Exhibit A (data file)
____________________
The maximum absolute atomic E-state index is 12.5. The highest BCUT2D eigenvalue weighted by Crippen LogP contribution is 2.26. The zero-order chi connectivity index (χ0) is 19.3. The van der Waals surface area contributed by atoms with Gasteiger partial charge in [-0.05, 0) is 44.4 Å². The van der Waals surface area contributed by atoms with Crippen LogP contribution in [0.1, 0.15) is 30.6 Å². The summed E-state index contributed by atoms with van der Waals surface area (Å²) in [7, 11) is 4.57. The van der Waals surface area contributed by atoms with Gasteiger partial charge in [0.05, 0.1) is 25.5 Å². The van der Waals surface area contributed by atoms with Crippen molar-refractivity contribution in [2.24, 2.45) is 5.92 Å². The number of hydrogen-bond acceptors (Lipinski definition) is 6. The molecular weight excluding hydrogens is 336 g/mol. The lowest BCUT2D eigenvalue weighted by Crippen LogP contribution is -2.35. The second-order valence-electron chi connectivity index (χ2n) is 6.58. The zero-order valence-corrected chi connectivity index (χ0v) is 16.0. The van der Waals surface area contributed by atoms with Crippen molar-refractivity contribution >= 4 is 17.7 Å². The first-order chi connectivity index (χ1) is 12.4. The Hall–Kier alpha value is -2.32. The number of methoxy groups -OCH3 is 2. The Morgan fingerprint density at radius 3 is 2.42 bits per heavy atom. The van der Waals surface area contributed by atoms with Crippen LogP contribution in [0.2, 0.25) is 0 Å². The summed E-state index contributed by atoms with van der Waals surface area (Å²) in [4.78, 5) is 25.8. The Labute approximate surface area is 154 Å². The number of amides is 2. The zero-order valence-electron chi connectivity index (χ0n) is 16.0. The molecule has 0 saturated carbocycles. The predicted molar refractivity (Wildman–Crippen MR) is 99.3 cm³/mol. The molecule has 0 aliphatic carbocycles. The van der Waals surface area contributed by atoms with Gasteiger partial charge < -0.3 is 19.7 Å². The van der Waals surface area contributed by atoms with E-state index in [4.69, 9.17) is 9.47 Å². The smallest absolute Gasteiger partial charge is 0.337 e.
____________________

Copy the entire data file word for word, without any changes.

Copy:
The maximum absolute atomic E-state index is 12.5. The highest BCUT2D eigenvalue weighted by Crippen LogP contribution is 2.26. The zero-order chi connectivity index (χ0) is 19.3. The van der Waals surface area contributed by atoms with Gasteiger partial charge in [-0.05, 0) is 44.4 Å². The van der Waals surface area contributed by atoms with Crippen LogP contribution in [0.1, 0.15) is 30.6 Å². The summed E-state index contributed by atoms with van der Waals surface area (Å²) in [7, 11) is 4.57. The van der Waals surface area contributed by atoms with Gasteiger partial charge in [0.05, 0.1) is 25.5 Å². The van der Waals surface area contributed by atoms with Crippen molar-refractivity contribution in [2.24, 2.45) is 5.92 Å². The number of hydrogen-bond acceptors (Lipinski definition) is 6. The molecular weight excluding hydrogens is 336 g/mol. The lowest BCUT2D eigenvalue weighted by Crippen LogP contribution is -2.35. The second-order valence-electron chi connectivity index (χ2n) is 6.58. The zero-order valence-corrected chi connectivity index (χ0v) is 16.0. The van der Waals surface area contributed by atoms with Crippen molar-refractivity contribution >= 4 is 17.7 Å². The first-order chi connectivity index (χ1) is 12.4. The Hall–Kier alpha value is -2.32. The number of methoxy groups -OCH3 is 2. The Morgan fingerprint density at radius 3 is 2.42 bits per heavy atom. The van der Waals surface area contributed by atoms with Crippen LogP contribution in [0.2, 0.25) is 0 Å². The summed E-state index contributed by atoms with van der Waals surface area (Å²) in [4.78, 5) is 25.8. The Labute approximate surface area is 154 Å². The number of amides is 2. The zero-order valence-electron chi connectivity index (χ0n) is 16.0. The molecule has 0 saturated carbocycles. The predicted molar refractivity (Wildman–Crippen MR) is 99.3 cm³/mol. The molecule has 0 aliphatic carbocycles. The van der Waals surface area contributed by atoms with Gasteiger partial charge < -0.3 is 19.7 Å². The van der Waals surface area contributed by atoms with E-state index in [4.69, 9.17) is 9.47 Å². The smallest absolute Gasteiger partial charge is 0.337 e.